Would Barack Obama Approve of This Superbank's CEO?


In Monday's presidential debate, which addressed American foreign policy, President Obama had this to say about his experience leading the country:

"Here's one thing I've learned as commander in chief. You've got to be clear ... about where you stand and what you mean."

Politics aside, this off-the-cuff remark cuts to the quick of one of the most important aspects of leadership not only in government, but also in the running of a public company: clear communications.

A good leader must communicate his or her thoughts, concerns, and direction of the organization to employees and shareholders, and sometimes even to the public. No one's perfect at this, but some people are considerably better than others. A few are exemplary. In my observation, one of those exemplary communicators is JPMorgan Chase (NYS: JPM) CEO Jamie Dimon.

A banker of a different color
Dimon isn't your typical Wall Street executive. Many of the Street's top dogs got to where they are with careers that began in the big brokerages, in flashy positions like equity trading or bond sales:

  • John Mack, former CEO of Morgan Stanley (NYS: MS) , worked at several Wall Street firms before starting at Morgan in 1972, where he worked for nearly 30 years.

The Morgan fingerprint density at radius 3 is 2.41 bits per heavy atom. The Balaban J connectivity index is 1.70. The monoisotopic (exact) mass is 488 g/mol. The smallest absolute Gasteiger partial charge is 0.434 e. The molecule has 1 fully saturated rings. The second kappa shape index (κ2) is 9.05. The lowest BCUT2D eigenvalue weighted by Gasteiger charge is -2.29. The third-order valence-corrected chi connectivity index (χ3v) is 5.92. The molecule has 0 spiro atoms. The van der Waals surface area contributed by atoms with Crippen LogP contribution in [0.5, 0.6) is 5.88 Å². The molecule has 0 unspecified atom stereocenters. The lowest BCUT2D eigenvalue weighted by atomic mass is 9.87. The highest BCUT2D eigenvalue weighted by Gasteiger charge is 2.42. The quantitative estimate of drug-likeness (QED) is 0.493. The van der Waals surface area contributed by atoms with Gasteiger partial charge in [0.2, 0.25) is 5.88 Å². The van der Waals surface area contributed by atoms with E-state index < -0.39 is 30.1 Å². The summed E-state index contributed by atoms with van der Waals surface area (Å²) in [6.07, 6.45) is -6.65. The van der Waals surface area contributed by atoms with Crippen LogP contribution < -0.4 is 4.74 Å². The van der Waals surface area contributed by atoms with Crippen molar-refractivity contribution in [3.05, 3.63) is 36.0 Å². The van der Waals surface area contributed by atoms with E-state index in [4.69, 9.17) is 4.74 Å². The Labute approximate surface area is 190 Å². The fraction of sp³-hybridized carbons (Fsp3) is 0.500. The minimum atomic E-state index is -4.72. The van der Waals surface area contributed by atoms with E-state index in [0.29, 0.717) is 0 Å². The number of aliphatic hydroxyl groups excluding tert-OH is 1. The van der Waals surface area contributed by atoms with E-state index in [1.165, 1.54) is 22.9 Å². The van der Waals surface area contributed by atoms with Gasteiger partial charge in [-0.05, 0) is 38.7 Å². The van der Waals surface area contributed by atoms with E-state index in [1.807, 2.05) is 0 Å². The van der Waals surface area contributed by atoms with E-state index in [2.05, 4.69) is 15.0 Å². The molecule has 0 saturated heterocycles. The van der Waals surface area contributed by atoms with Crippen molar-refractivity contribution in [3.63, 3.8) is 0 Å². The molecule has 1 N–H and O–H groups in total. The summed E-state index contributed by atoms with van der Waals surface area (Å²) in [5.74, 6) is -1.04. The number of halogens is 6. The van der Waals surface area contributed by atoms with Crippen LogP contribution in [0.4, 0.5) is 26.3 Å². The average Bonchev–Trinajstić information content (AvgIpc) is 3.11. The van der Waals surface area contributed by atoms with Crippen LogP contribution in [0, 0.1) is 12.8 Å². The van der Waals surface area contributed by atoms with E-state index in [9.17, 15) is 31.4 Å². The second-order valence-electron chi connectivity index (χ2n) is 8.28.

• Lloyd Blankfein, Goldman Sachs' (NYS: GS) current CEO, got his first job on Wall Street at Goldman in 1982, working a commodities sales desk.

  • John Thain was president and chief operating officer at Goldman Sachs before becoming CEO of Merrill Lynch from 2007 to 2009. [Merrill was bought by Bank of America (NYS: BAC) in the throes of the financial crash, when it looked like it would be the next investment bank to follow Lehman into bankruptcy.]

Dimon, a native of Queens, earned his MBA from Harvard in 1982. And while he had offers to join both Goldman Sachs and Morgan Stanley, he turned them down for the chance to work for Sandy Weill: then an up-and-comer at American Express, but the man who would eventually be best known for the merger-mania that ended up creating America's superbanks.

"Weill was a highly controversial figure on Wall Street and something of an outsider," Gillian Tett writes in her excellent tale of the financial crisis, Fool's Gold. "But he was also forceful, entrepreneurial, and ambitious, qualities Dimon admired." So Dimon jumped the Wall Street ship and joined forces with Weill. Together they created Citigroup (NYS: C) .

The audacity of sneakers
When Dimon finally arrived at JPMorgan Chase as CEO in 2004, since he wasn't a product of Wall Street, he didn't act like one. That was a good thing. He saw banking as a business -- almost like a shopkeeper would, as Gillian Tett notes -- and didn't revere the swashbuckling, investment-banking end of things anymore than he did the less-glamorous retail end. He even had the audacity to wear sneakers to the office on Saturdays, a sacrilege in the eyes of some on the heritage JPMorgan team.

This earthiness would serve him well when he had to face one of JPMorgan Chase's greatest challenges: the London Whale trading debacle.

I am CEO, hear me roar